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Works of art by Jamal Simien will be on display at the Black Heritage Gallery at Central School Arts and Humanities Center beginning Feb. 1. (Special to the American Press)

Works of art by Jamal Simien will be on display at the Black Heritage Gallery at Central School Arts and Humanities Center beginning Feb. 1. (Special to the American Press)

Gallery presents Lake Charles native Simien

Last Modified: Friday, January 25, 2013 5:49 PM

Special to the American Press

The Black Heritage Gallery will display artwork by Jamar Simien beginning Friday, Feb. 1, in the gallery at Central School Arts and Humanities Center.

Simien is an artist, art teacher and former landscape architect in Houston. He was born and raised in Lake Charles. He graduated from LaGrange Senior High School in 2002 and graduated from LSU in 2007 with a bachelor’s of landscape architecture.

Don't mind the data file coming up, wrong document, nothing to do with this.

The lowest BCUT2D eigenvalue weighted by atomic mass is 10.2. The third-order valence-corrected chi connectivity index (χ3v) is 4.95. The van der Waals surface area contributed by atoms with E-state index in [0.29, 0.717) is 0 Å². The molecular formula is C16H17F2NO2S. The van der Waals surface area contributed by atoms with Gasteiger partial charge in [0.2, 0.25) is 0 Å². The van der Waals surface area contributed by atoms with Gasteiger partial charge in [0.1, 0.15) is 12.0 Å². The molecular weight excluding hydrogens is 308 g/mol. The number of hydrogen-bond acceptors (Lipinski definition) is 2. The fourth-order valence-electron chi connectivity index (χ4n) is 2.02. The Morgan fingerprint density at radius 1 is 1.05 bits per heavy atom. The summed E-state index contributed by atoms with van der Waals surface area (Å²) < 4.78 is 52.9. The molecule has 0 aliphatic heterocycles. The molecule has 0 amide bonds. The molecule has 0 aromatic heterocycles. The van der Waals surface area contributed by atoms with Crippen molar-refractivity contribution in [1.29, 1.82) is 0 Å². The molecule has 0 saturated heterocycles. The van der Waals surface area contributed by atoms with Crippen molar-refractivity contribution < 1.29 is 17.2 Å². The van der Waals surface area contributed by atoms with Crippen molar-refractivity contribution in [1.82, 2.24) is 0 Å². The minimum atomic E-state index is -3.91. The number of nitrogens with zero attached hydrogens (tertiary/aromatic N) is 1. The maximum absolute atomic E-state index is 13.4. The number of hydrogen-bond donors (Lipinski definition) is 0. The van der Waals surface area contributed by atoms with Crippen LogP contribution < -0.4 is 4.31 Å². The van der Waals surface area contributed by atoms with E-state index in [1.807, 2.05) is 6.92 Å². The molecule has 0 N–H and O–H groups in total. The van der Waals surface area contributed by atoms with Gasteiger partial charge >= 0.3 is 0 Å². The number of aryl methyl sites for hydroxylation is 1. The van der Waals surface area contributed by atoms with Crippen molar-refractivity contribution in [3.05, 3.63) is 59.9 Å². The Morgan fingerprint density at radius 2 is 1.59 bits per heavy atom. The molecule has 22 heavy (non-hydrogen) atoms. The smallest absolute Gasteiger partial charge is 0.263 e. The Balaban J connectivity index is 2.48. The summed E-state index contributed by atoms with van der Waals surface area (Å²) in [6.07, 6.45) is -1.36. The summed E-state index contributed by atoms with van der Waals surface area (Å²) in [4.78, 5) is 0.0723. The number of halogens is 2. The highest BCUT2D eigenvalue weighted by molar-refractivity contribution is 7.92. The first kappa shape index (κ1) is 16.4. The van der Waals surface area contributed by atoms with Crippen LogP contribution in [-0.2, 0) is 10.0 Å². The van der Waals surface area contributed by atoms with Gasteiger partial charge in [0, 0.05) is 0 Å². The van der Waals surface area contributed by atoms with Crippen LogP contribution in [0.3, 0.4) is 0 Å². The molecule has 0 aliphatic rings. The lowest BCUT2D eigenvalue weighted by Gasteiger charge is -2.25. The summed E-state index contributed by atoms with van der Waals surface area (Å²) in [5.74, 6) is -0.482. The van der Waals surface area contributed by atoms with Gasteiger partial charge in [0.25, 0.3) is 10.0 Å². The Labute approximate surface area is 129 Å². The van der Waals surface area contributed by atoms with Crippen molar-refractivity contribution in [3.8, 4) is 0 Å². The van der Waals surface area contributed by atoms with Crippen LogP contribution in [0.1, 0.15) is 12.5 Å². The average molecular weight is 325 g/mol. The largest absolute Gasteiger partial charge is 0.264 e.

He practiced landscape architecture in downtown Houston for two years, working on projects like the City Center Las Vegas and other contemporary urban design projects around the world.

In 2009 he moved back to Louisiana, after losing his job during the recession. He volunteered as an art teacher and basketball coach at Sacred Heart Catholic School in Lake Charles for six months until he was hired as the art teacher at Cedar Bayou Junior School in Baytown, Texas.

Simien also mentors at-risk youth after school and during the summer, paints commissions for clients across the country and holds art camps throughout the year in Baytown.

Simien has extensive experience with oil paint, acrylic, prismacolor, pencil, charcoal, watercolor, AutoCad, VectorWorks, Adobe Photoshop and Illustrator.

Simien is inspired by his favorite artist Clementine Hunter — the granddaughter of a slave in Natchitoches. Hunter gathered scraps of painting materials left behind at Melrose Plantation and created paintings that portrayed everyday life through the eyes of a farm hand. She never learned to read or write and never had any formal training — yet she still pursued her passion for art. Today, her paintings are widely regarded as a staple of African American folk art, especially in Louisiana.

The Gallery’s hours are 8:30 a.m.-4:30 p.m. weekdays. For more information, visit www.bhflc.org or call 439-2787.

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